updated 3/16/2004 4:32:39 PM ET 2004-03-16T21:32:39

I've always admired news photographers. Over three decades, I've been fortunate enough to work with some great ones, and I've always believed that the power of pictures in a paper provides a reader with a permanence that TV cannot match.

Television is an incredible instrument. It can bring us anywhere in the world in a moment's notice. But TV images are like electronic skywriting. They disappear instantly, and I don't know a whole lot of people who tape the news. Here's Martha Stewart. Here's her lawyer. Now here's the weather.

A newspaper is there in the morning. And it's still there at night, complete with pictures taken by newspeople out covering wars, fires, accidents, political campaigns, dog shows, ballgames as well as hundreds of minor moments, many of them unnoticed except by the photographer's eye.

That's why I was stunned this week to see a front page photo of a 19-year-old New York University student leaping to her death. It wasn't a news photo. It was a snuff shot, an awful picture of a young woman killing herself. And I'm pretty sure the average reader can figure why it was splashed across the front page: to sell papers.

But while it was shocking, it wasn't memorable. I doubt it caused many readers to think about the life that was being erased, the event that triggered the action or the narrative - the story - that led a 19-year-old to arrive at the desperate point where she felt the only thing left to do was hurl herself off a roof.

Good news photographers manage this trick - telling a story, making a reader think with a single shot - every day. Tell me there aren't at least a dozen pictures that instantly come to mind out of just one disastrous day, 9/11, or now 3/11 in Madrid.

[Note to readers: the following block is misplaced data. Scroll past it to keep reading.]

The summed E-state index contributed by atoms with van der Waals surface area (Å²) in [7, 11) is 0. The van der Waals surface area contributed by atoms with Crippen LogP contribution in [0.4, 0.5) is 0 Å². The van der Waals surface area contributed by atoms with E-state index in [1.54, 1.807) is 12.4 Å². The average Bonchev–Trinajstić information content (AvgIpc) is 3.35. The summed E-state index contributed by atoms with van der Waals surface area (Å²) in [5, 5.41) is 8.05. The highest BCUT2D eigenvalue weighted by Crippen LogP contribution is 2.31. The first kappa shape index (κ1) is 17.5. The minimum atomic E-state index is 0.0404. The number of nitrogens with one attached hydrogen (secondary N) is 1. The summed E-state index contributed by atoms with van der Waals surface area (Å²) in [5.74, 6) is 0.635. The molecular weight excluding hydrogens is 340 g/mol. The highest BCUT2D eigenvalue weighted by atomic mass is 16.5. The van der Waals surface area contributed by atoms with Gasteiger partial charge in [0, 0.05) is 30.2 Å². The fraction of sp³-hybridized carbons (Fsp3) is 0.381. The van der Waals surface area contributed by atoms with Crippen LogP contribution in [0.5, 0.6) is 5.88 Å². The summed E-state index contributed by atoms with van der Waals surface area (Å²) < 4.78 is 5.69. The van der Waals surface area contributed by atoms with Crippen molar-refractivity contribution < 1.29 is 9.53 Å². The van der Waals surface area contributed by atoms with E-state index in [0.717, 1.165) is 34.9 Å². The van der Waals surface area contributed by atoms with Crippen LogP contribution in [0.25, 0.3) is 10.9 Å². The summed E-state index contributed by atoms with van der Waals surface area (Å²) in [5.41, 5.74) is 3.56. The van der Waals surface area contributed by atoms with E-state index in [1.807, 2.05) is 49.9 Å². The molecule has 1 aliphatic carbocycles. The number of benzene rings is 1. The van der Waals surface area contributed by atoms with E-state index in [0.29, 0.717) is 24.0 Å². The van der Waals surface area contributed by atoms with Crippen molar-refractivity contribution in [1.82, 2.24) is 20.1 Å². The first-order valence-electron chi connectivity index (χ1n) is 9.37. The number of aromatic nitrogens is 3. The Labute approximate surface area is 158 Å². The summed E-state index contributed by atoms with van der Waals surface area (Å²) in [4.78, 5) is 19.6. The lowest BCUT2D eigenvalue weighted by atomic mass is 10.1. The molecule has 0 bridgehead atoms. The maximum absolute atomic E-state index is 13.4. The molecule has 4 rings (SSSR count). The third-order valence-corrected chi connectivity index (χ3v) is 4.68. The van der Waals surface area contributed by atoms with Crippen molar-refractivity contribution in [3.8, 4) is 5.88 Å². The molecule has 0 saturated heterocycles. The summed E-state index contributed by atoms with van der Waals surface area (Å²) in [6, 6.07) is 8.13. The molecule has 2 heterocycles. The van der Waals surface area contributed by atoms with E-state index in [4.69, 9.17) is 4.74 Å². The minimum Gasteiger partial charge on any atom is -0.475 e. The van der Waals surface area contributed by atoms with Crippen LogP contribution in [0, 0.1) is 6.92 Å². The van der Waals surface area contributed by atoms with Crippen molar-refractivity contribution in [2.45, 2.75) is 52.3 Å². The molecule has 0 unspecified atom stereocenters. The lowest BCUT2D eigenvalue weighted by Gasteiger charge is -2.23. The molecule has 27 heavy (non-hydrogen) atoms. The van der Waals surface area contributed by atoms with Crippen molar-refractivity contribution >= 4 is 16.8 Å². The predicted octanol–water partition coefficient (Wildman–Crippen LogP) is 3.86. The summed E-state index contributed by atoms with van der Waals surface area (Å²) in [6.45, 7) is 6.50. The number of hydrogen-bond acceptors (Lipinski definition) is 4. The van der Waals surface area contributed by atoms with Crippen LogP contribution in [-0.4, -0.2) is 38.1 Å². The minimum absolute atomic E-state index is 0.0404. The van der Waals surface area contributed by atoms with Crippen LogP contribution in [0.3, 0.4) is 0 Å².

Then, there was Feb. 9. Daily News photographer Sam Costanza was in Brooklyn when Juan (Angel) Estrada and Victor Flores were killed, hit and crushed under the wheels of a dump truck at the corner of Ninth St. and Third Ave.

Costanza's camera caught the horror of the moment; the bodies lying on the pavement, covered by a white sheet, the sad faces of the firefighters and emergency personnel.

That was powerful. It stayed with me for a month, and when I think about it, I wonder about the parents - two immigrant families. And the truck driver? What about him? It was an accident, but two boys are dead. Has the guy returned to work? Can he work after this?

Angel, the 10-year-old, had three older sisters. Victor Flores' mother was four months pregnant with twins on the day her little boy died. All of this, the sadness, the questions, the tragic tale of two boys simply walking home from school, probably laughing, thrilled to have the classroom behind them moments before dying - was contained in the power of one picture.

It's called news photography and it gave the reader - the customers - a glimpse into the drama of a single moment.

It made us think. The suicide shot? That made us sick.


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